Labour faces pensioner backlash over 'patronising' €3 rise
Published 17/10/2015 | 02:30
The Labour Party is facing an angry backlash from pensioners during the next General Election campaign, despite increasing the old-age pension in the Budget.
Joan Burton's €3 weekly pension hike has been welcomed by some, but the Tánaiste was forced to insist she was not trying to "buy the grey vote" with the pre-election increase in the pension.
Groups representing older people are now insisting the increase was "not enough" and claim pensioners were one of the hardest hit groups during the recession.
Age Action Ireland says pensioners have seen their income slashed by €13 since 2009.
And Alone CEO Sean Moynihan yesterday said the Labour Party would be hit in the polls for failing to do more to protect older people in the Budget.
Meanwhile, figures compiled by Fianna Fáil Social Protection spokesman Willie O'Dea show older people have endured income reductions totalling more than €1,600 in four years.
Mr O'Dea said constituents had complained to him that the €3 pension increase was not enough for a "pint or bag of chips".
It was speculated before the Budget that the pension would be increased by around €5 - before any rise was ruled out.
However, on Budget day it was revealed that pensioners would receive an extra €3-a-week and also benefit from a 75pc restoration of the Christmas bonus.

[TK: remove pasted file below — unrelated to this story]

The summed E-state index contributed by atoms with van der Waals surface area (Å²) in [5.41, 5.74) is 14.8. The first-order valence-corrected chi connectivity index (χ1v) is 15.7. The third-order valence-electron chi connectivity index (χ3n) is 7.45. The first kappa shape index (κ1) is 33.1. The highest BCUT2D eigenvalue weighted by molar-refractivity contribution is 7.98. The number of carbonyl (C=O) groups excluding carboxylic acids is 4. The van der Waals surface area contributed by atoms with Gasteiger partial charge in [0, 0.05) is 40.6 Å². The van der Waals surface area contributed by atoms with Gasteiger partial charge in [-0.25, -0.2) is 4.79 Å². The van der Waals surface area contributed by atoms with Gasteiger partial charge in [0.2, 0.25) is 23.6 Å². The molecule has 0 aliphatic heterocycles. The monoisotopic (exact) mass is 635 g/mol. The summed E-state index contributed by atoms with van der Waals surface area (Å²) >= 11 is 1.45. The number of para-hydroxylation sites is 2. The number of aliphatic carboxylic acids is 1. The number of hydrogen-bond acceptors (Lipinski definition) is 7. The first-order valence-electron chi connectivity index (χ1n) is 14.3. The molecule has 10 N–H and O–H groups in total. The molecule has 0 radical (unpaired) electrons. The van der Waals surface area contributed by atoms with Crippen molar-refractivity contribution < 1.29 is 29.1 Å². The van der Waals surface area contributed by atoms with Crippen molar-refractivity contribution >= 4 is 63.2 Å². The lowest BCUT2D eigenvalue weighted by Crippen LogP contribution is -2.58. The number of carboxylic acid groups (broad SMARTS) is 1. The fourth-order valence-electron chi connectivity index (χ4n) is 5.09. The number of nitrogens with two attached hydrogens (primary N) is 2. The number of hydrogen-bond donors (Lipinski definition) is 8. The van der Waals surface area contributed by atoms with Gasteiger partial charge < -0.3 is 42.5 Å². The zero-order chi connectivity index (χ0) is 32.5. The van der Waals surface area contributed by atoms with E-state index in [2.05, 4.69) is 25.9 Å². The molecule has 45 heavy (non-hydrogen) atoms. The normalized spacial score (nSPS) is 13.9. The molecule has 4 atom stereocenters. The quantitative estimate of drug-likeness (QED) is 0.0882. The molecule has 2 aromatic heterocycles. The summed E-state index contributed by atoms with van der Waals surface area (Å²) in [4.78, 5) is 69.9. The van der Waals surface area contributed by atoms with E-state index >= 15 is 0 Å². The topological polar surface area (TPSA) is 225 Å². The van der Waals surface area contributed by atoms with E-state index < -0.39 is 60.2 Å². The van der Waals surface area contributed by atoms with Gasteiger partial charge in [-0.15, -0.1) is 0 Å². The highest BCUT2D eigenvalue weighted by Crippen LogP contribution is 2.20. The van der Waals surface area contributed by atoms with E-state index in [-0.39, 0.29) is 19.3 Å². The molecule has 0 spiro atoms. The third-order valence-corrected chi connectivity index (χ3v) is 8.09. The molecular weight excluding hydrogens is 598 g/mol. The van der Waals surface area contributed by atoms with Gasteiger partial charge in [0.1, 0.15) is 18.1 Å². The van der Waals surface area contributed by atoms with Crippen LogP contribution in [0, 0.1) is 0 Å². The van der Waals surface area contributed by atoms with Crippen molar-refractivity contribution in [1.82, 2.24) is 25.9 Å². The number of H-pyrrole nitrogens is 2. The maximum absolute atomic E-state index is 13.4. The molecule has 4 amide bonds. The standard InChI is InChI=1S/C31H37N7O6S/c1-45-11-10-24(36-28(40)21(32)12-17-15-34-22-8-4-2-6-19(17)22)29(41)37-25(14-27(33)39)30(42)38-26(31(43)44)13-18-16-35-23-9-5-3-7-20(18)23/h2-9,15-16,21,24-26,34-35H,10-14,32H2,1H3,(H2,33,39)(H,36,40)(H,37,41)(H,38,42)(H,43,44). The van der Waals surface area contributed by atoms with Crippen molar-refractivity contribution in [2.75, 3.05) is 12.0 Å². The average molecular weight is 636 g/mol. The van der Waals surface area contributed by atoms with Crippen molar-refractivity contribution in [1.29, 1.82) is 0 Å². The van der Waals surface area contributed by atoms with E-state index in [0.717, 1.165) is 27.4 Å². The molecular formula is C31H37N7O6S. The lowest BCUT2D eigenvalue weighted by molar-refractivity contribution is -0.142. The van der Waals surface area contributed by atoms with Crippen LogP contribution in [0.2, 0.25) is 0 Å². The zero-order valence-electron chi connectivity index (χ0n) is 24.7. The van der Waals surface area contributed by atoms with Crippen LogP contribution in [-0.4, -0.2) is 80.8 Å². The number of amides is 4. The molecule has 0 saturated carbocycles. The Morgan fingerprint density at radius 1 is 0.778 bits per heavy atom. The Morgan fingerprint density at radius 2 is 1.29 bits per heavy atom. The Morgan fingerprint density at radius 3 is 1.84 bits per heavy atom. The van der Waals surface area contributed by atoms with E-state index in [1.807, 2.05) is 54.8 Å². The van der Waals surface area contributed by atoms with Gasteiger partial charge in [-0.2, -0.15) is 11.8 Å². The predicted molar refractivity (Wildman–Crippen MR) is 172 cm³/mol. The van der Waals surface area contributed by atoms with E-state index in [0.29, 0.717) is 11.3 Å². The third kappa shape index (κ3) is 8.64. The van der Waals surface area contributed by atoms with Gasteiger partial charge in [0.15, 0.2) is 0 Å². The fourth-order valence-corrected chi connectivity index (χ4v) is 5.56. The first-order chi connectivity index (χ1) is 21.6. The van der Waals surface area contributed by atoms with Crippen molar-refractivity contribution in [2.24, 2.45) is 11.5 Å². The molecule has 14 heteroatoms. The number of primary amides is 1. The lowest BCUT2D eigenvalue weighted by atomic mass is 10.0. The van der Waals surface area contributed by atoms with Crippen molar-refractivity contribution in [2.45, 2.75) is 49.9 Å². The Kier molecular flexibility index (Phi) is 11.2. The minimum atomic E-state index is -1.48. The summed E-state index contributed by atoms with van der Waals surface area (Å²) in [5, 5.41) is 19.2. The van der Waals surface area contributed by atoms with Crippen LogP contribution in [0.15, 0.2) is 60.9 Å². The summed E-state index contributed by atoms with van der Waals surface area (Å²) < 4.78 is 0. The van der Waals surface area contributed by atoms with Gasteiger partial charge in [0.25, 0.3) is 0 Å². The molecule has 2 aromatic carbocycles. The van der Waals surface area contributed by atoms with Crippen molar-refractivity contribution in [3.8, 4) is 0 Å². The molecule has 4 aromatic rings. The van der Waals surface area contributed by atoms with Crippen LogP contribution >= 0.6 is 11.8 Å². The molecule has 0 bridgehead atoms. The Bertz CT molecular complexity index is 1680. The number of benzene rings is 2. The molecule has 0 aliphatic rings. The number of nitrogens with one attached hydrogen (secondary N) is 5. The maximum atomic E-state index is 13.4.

Some pensioners will also see a rise in their fuel allowance.
However, activists and opposition politicians say the Budget was "patronising" to older people and was aimed at getting the Coalition re-elected.
Fianna Fáil highlighted that pensioners had been hit with a series of "stealth taxes" since the Coalition took office - including water charges, property tax and prescription charges.
At the same time, the fuel allowance for electricity and gas costs were slashed and the telephone allowance was abolished.
Fine Gael TDs had called for a restoration of the telephone allowance ahead of this week's Budget, but Labour favoured restoring the fuel allowance.
"I'm getting calls into the office saying this wouldn't buy me a pint or a bag of chips, it wouldn't buy me a loaf of bread and what about all I've lost," Mr O'Dea said.
"Pensioners have been taking a severe beating in the past four years and they are being put to the back of the queue now that the recovery is taking place."
Mr Moynihan said older people were the most vulnerable groups when rents were rising because they were on fixed low incomes and were not very attractive to landlords. "There is a bit of a patronising effect on older people," Mr Moynihan said.
"Older people live in the worst housing conditions because of their low incomes.
"The people who come to us have housing, rent and health issues and what is in this Budget is not going to solve the problems facing the people we deal with."
Mr Moynihan said that the fuel allowance had been "wiped out" by the increase in energy prices over the past two years.
He said it was Labour voters - those on lower incomes - who had been most affected by the years of austerity cuts.
"We did our best with the limited resources available to provide for each main group," a Labour spokesman said.